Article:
I caught up with Ian Scoones at the bar. Over a pint he chatted about his house in Spain. We joked about the advantages of being an ex-pat. He showed me photos of his studio, paintings, models (amongst them a gorgeous replica of the robot Maria from METROPOLIS) and current projects. He then went through THE HAMMER STORY, commenting on Denholm Elliott and Oliver Reed who was buried just a week or so before Bray, before signing his autograph into the book. Ian Scoones was so relaxed and chatty. Lovely chap and ideal pub companion.

My biggest regret is not meeting up with Michael Ripper. He was at Bray in the morning and everywhere I went I heard from others that “he was just here”. I missed him several times by very narrow margins.  People who were lucky enough to have met him told me that he left around midday.

An auction took pace at the end of the day. A lot of rare and expensive items went under the hammer. (Yes, yes, I know: I’m not the first person to use this pun.) Ingrid Pitt made an excellent auctioneer. I was just happy that credit cards weren’t accepted. Otherwise, my bank manager might have wanted to have a word with me the following week.

To give you an example of the kind of prices charged. The first lot consisted of three items: a gold silk tie owned and worn by Mr. Peter Cushing, a typed letter by Mr. Peter Cushing discussing his friend Mr. Christopher Lee and signed in full by Mr. Peter Cushing and a print of Peter Cushing’s original art work for the unfilmed Hammer Project “The Savage Jackboot”.

That lot was sold for more than….. £600!!! Some other items changed owners for £1000 or more.

Call me a cynic, but as much as I admire the Hammer movies and would love to have some of the collector’s items, I don’t believe that the kinds of prices charged at the auction are indicative of the real value of the lots. True, Hammer films are currently riding high again in the collector’s market and generate an awful lot of interest at the moment. However, it remains to be seen whether collectors got value for money or might end up one day with terrible headaches over some of these overpriced possessions. Oh well... This might be jealousy speaking from my side. And after all, the money went to charity.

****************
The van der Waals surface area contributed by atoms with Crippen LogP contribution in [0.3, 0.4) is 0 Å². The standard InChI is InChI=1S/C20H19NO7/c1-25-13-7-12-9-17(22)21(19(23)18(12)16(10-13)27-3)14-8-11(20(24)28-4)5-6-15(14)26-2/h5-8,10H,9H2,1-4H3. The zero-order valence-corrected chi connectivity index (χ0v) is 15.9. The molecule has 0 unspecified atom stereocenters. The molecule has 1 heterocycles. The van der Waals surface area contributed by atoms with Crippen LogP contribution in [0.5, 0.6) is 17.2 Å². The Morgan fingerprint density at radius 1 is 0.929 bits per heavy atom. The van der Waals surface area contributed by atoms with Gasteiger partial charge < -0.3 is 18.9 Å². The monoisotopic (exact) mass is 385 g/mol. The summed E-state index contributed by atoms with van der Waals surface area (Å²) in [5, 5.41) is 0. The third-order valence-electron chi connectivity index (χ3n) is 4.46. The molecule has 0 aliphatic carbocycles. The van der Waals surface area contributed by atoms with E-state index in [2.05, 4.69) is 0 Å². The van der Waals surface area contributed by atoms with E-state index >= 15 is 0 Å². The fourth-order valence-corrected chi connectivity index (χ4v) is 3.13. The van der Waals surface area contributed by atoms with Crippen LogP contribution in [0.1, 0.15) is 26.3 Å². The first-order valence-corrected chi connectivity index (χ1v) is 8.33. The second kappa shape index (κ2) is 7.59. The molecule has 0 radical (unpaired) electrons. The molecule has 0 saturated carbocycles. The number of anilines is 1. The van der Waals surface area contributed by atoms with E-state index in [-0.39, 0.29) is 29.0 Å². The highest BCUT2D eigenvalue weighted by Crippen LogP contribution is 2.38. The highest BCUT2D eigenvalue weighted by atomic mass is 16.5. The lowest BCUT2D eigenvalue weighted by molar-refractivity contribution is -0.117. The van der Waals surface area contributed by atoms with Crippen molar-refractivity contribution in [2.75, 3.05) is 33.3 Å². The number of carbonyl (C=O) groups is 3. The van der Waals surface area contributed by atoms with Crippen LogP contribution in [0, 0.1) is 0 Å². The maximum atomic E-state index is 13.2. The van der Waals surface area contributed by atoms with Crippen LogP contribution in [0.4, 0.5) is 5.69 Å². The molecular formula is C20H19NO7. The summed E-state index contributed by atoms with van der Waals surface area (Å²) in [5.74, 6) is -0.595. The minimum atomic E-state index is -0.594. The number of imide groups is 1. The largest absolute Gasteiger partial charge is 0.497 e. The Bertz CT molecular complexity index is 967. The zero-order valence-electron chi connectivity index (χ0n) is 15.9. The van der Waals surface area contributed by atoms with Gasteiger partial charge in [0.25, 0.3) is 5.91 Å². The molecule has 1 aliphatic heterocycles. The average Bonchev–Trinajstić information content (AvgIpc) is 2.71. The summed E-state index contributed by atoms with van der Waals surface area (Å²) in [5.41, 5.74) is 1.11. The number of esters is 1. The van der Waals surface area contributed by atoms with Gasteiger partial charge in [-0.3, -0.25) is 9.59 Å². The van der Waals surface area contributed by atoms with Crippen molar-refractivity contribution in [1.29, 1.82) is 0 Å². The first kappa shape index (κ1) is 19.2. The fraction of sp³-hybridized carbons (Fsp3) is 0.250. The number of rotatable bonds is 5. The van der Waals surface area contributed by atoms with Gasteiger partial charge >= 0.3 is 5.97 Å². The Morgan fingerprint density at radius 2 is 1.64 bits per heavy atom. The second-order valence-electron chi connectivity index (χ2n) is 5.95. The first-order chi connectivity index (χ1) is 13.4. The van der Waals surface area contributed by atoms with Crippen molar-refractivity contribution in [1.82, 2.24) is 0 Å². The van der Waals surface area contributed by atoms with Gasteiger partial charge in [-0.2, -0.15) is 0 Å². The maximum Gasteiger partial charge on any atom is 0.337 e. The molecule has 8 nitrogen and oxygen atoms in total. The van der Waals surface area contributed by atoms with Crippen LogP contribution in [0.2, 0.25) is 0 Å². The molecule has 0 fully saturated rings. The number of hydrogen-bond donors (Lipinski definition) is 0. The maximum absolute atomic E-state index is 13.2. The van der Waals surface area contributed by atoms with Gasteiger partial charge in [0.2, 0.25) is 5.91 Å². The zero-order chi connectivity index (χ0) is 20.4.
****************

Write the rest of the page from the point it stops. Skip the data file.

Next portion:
After a day of glorious sunshine, thunder and lightning finally struck at the end of the day. Never have I seen lightning at such close range. What an atmosphere!!! Very spooky. And how appropriate! Jokes passed the round about a perfect end for a perfect Hammer day. 

However, all the trains were seriously delayed and I barely managed to make it back to London in time to meet up with Anne for a Thames dinner tour. Next to us in the boat two silicon enhanced girls were seated who cheerfully chatted about their times in the Playboy mansion. Ah, my friends, but that’s another story….

Rumour has it that there might be another “Hammer at Bray” meeting either next year or in two years time. I would strongly recommend attending if you get the opportunity. I will definitely be there again given half a chance. It is a fantastic occasion to meet up with a lot of the stars and fans. It is great fun and a memorable day out.

The only ideas I have to improve the running of the event are all related to the costs. If any of the organisers read this, please take notice:

£55 is a fair price for an event of this kind, especially as the proceeds go to charity. However, anyone who pays that kind of money for an event would like to have their tickets checked. Otherwise the temptation might arise and fans may like to sneak in for nothing.

Charging for autographs needs to be evened out. I strongly believe that after paying £55 entrance fee, no further autograph charges should be attempted unless photos are purchased. It is very irritating to see that some A-list celebrities like Veronica Carlson charge nothing, whereas minor stars like Oscar Quitak charge £3 per autograph. It is especially irritating to discover that autograph fees can vary even with one and same actress: Meet Suzanna Leigh in the studios and you pay 3 quid, meet her outside and you pay nothing.

But those are just minor complaints: What’s a pound or two extra when you can chat with the artists you have admired for all those years!



Holger with Caroline Munro!

Holger with Ingrid Pitt!